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Accessing default package classes

Frank Carver
Sheriff

Joined: Jan 07, 1999
Posts: 6920
OK, here's a problem that bugs me from time to time.
Say I have written (or bought in) a class in the default package (ie. no "package" statement). Let's call this "MyUtil".
Now I also have another class which _is_ in a package. Let's call this "frank.MyClient".
I can access frank.MyClient from MyUtil in a variety of ways - use "import frank.*", use "import frank.MyClient", use the fully-qualified name etc.
But how do I access MyUtil _from_ frank.MyClient. Every tim I try this the compiler seems to assume that a class name without a package must be in the same package as the caller (in this case "frank"). But it's not!
So the problem is: how do I tell Java to access a class in the default package from a class in a package?
A puzzled Frank.


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paul wheaton
Trailboss

Joined: Dec 14, 1998
Posts: 20582
    ∞

Frank,
I'm trying to wrap my brain around your question. Could you give a tiny code fragment example?

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Brent Worden
Ranch Hand

Joined: Nov 26, 2001
Posts: 50
Frank,
Forgive me for asking this, as it may be insulting. But, it the directory of the default package in your CLASSPATH?
Brent Worden
http://www.Brent.Worden.org/

Brent Worden
Frank Carver
Sheriff

Joined: Jan 07, 1999
Posts: 6920
To Brent: yes;
To Paul: Here's a simple example. To try it out, make a new directory somewhere and make sure "." is in your CLASSPATH. Put MyUtil.java in this directory. Make a subdirectory under this directory named "frank", and put MyClient.java into it.
cd to your directory and type:
<code>javac MyUtil.java frank/MyClient.java</code>
<pre>
( *** contents of file MyUtil.java *** )
public class MyUtil
{
public void doSomething(String text)
{
System.out.println("MyUtil: " + text);
}
}
( *** contents of file frank/MyClient.java *** )
package frank;
public class MyClient
{
public static void main (String argv[])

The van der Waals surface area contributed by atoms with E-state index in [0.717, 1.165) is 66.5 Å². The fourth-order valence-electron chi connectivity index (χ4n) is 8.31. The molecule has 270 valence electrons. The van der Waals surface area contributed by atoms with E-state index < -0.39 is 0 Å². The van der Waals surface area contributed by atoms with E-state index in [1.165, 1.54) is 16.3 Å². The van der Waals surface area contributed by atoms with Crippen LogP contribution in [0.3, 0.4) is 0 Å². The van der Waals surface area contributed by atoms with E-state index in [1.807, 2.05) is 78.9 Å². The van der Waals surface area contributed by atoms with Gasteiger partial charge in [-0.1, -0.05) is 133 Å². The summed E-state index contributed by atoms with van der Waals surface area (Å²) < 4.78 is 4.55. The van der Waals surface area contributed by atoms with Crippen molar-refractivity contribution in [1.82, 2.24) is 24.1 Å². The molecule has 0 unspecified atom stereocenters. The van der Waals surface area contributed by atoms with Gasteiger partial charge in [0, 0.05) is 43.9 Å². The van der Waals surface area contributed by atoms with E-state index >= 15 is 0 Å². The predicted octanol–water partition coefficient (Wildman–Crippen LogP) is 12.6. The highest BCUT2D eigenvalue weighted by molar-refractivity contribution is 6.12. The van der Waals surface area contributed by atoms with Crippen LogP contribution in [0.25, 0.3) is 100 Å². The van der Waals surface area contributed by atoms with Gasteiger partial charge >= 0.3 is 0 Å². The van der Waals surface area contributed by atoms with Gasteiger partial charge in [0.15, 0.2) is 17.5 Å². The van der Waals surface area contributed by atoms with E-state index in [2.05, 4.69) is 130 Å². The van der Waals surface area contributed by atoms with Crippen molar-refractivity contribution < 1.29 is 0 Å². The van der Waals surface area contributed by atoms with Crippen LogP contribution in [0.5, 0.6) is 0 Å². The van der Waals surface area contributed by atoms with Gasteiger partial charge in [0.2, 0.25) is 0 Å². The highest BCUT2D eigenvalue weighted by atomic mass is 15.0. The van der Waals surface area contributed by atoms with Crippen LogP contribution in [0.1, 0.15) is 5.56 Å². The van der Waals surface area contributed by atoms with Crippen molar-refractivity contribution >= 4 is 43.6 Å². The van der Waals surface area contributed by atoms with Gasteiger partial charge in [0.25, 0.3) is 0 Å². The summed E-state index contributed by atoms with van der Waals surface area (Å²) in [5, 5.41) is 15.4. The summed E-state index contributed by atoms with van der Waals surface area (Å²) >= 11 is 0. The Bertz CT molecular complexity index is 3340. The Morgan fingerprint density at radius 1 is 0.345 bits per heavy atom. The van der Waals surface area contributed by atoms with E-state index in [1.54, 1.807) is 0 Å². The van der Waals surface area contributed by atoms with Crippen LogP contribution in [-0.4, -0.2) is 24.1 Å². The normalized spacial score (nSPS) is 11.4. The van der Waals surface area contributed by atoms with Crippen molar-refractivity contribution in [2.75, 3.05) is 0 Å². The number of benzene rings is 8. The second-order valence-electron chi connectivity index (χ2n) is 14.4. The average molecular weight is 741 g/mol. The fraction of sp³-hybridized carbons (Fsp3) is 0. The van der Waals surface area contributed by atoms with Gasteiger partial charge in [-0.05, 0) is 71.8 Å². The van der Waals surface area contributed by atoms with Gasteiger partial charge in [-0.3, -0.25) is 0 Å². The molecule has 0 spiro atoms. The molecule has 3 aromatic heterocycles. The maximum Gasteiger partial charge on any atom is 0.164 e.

{
MyUtil ut = new MyUtil();
ut.doSomething(argv[0]);
}
}
</pre>
[This message has been edited by Frank Carver (edited February 10, 1999).]
paul wheaton
Trailboss

Joined: Dec 14, 1998
Posts: 20582
    ∞

Isn't this the backwards way of using packages?
If you are going to traverse directories, it seems that the stuff you are trying to use has to be in a package.
What you are trying to do just seems wrong to me although I can't quote a book or anything that says it is wrong.
Frank Carver
Sheriff

Joined: Jan 07, 1999
Posts: 6920
Oh, I agree it's not recommended, but it's the fact that it _should_ be possible, but doesn't seem to be documented at all that worries me. I'll keep searching, and if I find a definitive answer I'll post it here.
Frank.
Frank Carver
Sheriff

Joined: Jan 07, 1999
Posts: 6920
Just found this thread, and realized that I did find a definitive answer, and some while ago, too
The answer is to declare any classes you need from the default package in individual import statements:

I Hope that helps someone.
Peter Chase
Ranch Hand

Joined: Oct 30, 2001
Posts: 1970
Doesn't everyone import every class explicitly ;-)


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Douglas Kent
Ranch Hand

Joined: Oct 06, 2000
Posts: 171
Under what version of the JDK did that solution work? Under 1.4.2, I get "'.' expected" and the end of the explicit import of the default package class, ie - import JniWrapper; <==(error shows up on semi-colon)
thanks...
Ernest Friedman-Hill
author and iconoclast
Marshal

Joined: Jul 08, 2003
Posts: 24184
    
  34

You've ressurected a four-year-old thread. Since that time, Sun's Java compilers have begun rejecting the unqualified-class-name import as a syntax error. The correct and complete answer to Frank's original question is now "you can't."


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